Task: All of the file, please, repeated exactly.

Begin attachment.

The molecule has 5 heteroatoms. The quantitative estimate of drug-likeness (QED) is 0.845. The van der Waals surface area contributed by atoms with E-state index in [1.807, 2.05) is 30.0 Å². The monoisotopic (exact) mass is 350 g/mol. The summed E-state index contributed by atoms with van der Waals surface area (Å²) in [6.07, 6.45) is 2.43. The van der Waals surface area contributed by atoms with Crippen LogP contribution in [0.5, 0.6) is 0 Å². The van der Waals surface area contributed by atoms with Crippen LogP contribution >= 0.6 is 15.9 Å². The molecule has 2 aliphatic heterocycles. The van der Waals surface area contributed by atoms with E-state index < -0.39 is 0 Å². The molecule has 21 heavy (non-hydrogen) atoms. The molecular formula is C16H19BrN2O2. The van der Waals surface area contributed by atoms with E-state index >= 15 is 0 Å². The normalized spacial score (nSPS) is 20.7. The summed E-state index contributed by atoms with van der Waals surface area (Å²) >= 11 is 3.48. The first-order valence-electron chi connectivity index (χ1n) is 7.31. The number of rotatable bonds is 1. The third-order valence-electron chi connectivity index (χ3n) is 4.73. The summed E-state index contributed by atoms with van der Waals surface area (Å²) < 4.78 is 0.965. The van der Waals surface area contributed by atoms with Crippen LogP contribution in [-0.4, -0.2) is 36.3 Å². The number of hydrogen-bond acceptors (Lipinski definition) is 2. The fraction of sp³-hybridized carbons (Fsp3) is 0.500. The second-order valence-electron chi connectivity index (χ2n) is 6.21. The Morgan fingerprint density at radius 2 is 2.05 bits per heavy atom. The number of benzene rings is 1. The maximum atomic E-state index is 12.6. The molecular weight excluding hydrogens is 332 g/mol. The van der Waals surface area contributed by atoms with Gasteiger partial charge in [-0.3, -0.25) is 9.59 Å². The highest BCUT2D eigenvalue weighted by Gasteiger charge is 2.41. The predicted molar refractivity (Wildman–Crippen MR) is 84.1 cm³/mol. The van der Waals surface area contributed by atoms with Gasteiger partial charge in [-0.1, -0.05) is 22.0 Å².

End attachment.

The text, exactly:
The molecule has 5 heteroatoms. The quantitative estimate of drug-likeness (QED) is 0.845. The van der Waals surface area contributed by atoms with E-state index in [1.807, 2.05) is 30.0 Å². The monoisotopic (exact) mass is 350 g/mol. The summed E-state index contributed by atoms with van der Waals surface area (Å²) in [6.07, 6.45) is 2.43. The van der Waals surface area contributed by atoms with Crippen LogP contribution in [0.5, 0.6) is 0 Å². The van der Waals surface area contributed by atoms with Crippen LogP contribution >= 0.6 is 15.9 Å². The molecule has 2 aliphatic heterocycles. The van der Waals surface area contributed by atoms with E-state index < -0.39 is 0 Å². The molecule has 21 heavy (non-hydrogen) atoms. The molecular formula is C16H19BrN2O2. The van der Waals surface area contributed by atoms with E-state index >= 15 is 0 Å². The normalized spacial score (nSPS) is 20.7. The summed E-state index contributed by atoms with van der Waals surface area (Å²) >= 11 is 3.48. The first-order valence-electron chi connectivity index (χ1n) is 7.31. The number of rotatable bonds is 1. The third-order valence-electron chi connectivity index (χ3n) is 4.73. The summed E-state index contributed by atoms with van der Waals surface area (Å²) < 4.78 is 0.965. The van der Waals surface area contributed by atoms with Crippen LogP contribution in [-0.4, -0.2) is 36.3 Å². The number of hydrogen-bond acceptors (Lipinski definition) is 2. The fraction of sp³-hybridized carbons (Fsp3) is 0.500. The second-order valence-electron chi connectivity index (χ2n) is 6.21. The Morgan fingerprint density at radius 2 is 2.05 bits per heavy atom. The number of benzene rings is 1. The maximum atomic E-state index is 12.6. The molecular weight excluding hydrogens is 332 g/mol. The van der Waals surface area contributed by atoms with Gasteiger partial charge in [-0.3, -0.25) is 9.59 Å². The highest BCUT2D eigenvalue weighted by Gasteiger charge is 2.41. The predicted molar refractivity (Wildman–Crippen MR) is 84.1 cm³/mol. The van der Waals surface area contributed by atoms with Gasteiger partial charge in [-0.1, -0.05) is 22.0 Å².